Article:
Errors matter – but to whom?

In all of our experiments, readers rated the writers as less desirable if the emails included either typos or grammos. We expected this based on the earlier research, described above. In addition, people differed in their sensitivity to the two types of errors.

For example, college students who reported higher use of electronic media were less sensitive to the errors, though time spent pleasure reading had no effect. Prior research on writing errors had not compared types of errors, nor collected information about the readers, in order to see which reader characteristics influenced interpretation.

Both of these strategies for understanding how errors impact interpretation are unique to our research.

Perhaps the most interesting finding is from the experiment in which we gave participants the personality test. It measured the five traits considered to be important in personality research: extraversion (i.e. how outgoing or social a person is), agreeableness, openness to experience, conscientiousness and neuroticism (prone to anxiety, fear, moodiness).

This experiment involved adults who varied a lot in age and education, but those differences didn’t affect their interpretation of the writing errors.

Unlike the initial study with college students, use of electronic media had no effect. What mattered were the personality traits: people responded to the writing errors based on their personality type.

People who scored high in conscientiousness or low on the “open-to-experience” trait were more bothered by the typos. People who scored low on agreeability were more bothered by the grammos. And people who scored low on “extraversion” were more bothered by both types of errors. In contrast, how people scored on neuroticism did not alter the impact of either type of error.

Remember, by being bothered we mean that the reader gave lower ratings on the housemate questionnaire to writers who made that type of error.

Why a short email could matter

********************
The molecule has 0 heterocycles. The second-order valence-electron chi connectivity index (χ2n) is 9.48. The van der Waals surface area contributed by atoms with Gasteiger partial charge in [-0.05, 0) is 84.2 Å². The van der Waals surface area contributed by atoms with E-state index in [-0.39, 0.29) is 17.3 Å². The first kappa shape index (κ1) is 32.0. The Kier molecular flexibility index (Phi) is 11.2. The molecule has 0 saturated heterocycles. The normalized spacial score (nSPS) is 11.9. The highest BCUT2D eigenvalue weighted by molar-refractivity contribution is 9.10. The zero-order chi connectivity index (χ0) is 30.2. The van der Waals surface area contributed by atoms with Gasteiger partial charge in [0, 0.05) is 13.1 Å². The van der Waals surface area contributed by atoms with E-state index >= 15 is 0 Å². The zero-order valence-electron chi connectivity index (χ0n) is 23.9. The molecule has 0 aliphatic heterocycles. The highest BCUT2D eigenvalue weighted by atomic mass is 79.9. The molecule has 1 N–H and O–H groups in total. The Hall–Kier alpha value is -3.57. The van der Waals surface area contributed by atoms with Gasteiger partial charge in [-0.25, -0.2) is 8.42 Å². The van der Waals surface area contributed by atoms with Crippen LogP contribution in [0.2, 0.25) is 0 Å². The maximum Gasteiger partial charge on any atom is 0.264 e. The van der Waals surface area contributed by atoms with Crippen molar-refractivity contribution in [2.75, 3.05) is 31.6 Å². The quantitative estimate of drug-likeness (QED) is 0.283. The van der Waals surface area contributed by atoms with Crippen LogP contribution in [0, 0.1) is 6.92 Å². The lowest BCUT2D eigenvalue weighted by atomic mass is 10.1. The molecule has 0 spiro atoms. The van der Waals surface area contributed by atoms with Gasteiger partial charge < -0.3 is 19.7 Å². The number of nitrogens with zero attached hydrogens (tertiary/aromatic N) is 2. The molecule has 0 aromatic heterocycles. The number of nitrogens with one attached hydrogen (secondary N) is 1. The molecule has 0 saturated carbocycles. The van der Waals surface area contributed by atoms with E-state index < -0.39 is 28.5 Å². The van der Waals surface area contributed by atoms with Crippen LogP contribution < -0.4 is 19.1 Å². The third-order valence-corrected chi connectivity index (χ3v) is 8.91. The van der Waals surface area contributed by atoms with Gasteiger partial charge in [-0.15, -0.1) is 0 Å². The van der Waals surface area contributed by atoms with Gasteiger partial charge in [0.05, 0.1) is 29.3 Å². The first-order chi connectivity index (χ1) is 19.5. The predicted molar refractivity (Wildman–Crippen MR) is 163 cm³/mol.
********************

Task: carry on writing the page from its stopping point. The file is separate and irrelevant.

Our findings – that our personality influences our interpretation of a message – complement other research that has found that our personality influences what we say and how we say it.

In 2015, Gregory Park and other researchers at the University of Pennsylvania and the University of Cambridge analyzed Facebook posts from more than 66,000 users who had also completed a personality test based on the same five personality traits that we measured in our study. They found the use of words like love, party and amazing are correlated with extraversion, while the words sick, hate and anymore are correlated with neuroticism.

This research built upon earlier work by researchers Tal Yarkoni and James W. Pennebaker.

While reading our research, two key points need to be kept in mind. First, we think that errors influenced readers’ perception of the writer mainly because the writer was otherwise unknown – the short email was the only basis for judgment. Second, we didn’t ask the readers how likely they were to point out errors to the people who make them.

So, it doesn’t necessarily follow from our study that your friends will view you more negatively if you don’t proofread your email messages, or that you can predict which people will call you on it based on their personality.

But, you might want to keep these findings in mind when you write for an unknown audience or when you read something from someone you don’t know.

 This article was originally published on TheConversation.com.

7 clues you’re about to be fired — and what you can do about it

If you’re feeling that Monday morning dread every day of the week — you may be onto something. While it’s not always a great idea to trust your gut about every single work issue, here’s when it may be worth wondering if your job’s in danger.

1. You’re not that busy

Ryan Naylor, Founder of LocalWork.com, offered a few hints to keep an eye out for if you think you might be fired for performance reasons: “You might notice that you aren’t getting handed as many projects as you were before. Something might have happened, or maybe there was a series of events that caused these concerns to arise.”

2. You’re given loads of days off